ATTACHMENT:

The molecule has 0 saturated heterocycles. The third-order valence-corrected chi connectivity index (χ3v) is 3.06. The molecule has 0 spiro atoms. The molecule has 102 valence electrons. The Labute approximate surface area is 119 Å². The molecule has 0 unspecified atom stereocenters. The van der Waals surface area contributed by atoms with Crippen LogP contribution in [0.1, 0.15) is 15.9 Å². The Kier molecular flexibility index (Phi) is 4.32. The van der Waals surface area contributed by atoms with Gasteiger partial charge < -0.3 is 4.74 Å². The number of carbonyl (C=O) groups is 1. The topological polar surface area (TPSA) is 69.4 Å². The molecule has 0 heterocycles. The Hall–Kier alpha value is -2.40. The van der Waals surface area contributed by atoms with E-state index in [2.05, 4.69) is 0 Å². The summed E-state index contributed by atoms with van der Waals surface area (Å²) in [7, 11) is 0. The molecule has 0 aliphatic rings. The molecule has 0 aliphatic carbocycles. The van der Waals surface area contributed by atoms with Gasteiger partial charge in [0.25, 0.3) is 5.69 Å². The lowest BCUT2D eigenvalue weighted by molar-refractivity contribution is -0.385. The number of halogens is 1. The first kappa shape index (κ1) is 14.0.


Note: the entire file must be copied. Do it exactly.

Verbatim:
The molecule has 0 saturated heterocycles. The third-order valence-corrected chi connectivity index (χ3v) is 3.06. The molecule has 0 spiro atoms. The molecule has 102 valence electrons. The Labute approximate surface area is 119 Å². The molecule has 0 unspecified atom stereocenters. The van der Waals surface area contributed by atoms with Crippen LogP contribution in [0.1, 0.15) is 15.9 Å². The Kier molecular flexibility index (Phi) is 4.32. The van der Waals surface area contributed by atoms with Gasteiger partial charge < -0.3 is 4.74 Å². The number of carbonyl (C=O) groups is 1. The topological polar surface area (TPSA) is 69.4 Å². The molecule has 0 heterocycles. The Hall–Kier alpha value is -2.40. The van der Waals surface area contributed by atoms with E-state index in [2.05, 4.69) is 0 Å². The summed E-state index contributed by atoms with van der Waals surface area (Å²) in [7, 11) is 0. The molecule has 0 aliphatic rings. The molecule has 0 aliphatic carbocycles. The van der Waals surface area contributed by atoms with Gasteiger partial charge in [0.25, 0.3) is 5.69 Å². The lowest BCUT2D eigenvalue weighted by molar-refractivity contribution is -0.385. The number of halogens is 1. The first kappa shape index (κ1) is 14.0.